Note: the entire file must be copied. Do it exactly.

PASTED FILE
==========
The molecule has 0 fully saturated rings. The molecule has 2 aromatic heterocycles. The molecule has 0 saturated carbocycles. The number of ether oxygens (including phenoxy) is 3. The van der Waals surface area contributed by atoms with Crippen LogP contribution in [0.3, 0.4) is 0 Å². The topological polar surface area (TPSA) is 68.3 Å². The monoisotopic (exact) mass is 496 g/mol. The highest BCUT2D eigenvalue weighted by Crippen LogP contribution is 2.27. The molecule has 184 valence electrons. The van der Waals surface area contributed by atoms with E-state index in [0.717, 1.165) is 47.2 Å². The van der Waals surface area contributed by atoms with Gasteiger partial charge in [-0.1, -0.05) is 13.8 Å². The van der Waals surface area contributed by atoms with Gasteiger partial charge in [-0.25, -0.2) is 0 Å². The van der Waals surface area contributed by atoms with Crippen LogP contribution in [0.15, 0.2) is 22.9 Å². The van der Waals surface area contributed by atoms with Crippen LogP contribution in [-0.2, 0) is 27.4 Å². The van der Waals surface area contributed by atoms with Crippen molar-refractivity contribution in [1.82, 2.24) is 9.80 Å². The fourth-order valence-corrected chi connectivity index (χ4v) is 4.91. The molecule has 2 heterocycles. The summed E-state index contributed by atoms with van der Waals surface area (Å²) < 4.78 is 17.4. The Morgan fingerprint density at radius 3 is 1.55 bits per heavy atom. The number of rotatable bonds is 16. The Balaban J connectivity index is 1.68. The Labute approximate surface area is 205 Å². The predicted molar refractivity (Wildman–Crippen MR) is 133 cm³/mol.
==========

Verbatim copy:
The molecule has 0 fully saturated rings. The molecule has 2 aromatic heterocycles. The molecule has 0 saturated carbocycles. The number of ether oxygens (including phenoxy) is 3. The van der Waals surface area contributed by atoms with Crippen LogP contribution in [0.3, 0.4) is 0 Å². The topological polar surface area (TPSA) is 68.3 Å². The monoisotopic (exact) mass is 496 g/mol. The highest BCUT2D eigenvalue weighted by Crippen LogP contribution is 2.27. The molecule has 184 valence electrons. The van der Waals surface area contributed by atoms with E-state index in [0.717, 1.165) is 47.2 Å². The van der Waals surface area contributed by atoms with Gasteiger partial charge in [-0.1, -0.05) is 13.8 Å². The van der Waals surface area contributed by atoms with Gasteiger partial charge in [-0.25, -0.2) is 0 Å². The van der Waals surface area contributed by atoms with Crippen LogP contribution in [0.15, 0.2) is 22.9 Å². The van der Waals surface area contributed by atoms with Crippen LogP contribution in [-0.2, 0) is 27.4 Å². The van der Waals surface area contributed by atoms with Crippen molar-refractivity contribution in [1.82, 2.24) is 9.80 Å². The fourth-order valence-corrected chi connectivity index (χ4v) is 4.91. The molecule has 2 heterocycles. The summed E-state index contributed by atoms with van der Waals surface area (Å²) < 4.78 is 17.4. The Morgan fingerprint density at radius 3 is 1.55 bits per heavy atom. The number of rotatable bonds is 16. The Balaban J connectivity index is 1.68. The Labute approximate surface area is 205 Å². The predicted molar refractivity (Wildman–Crippen MR) is 133 cm³/mol.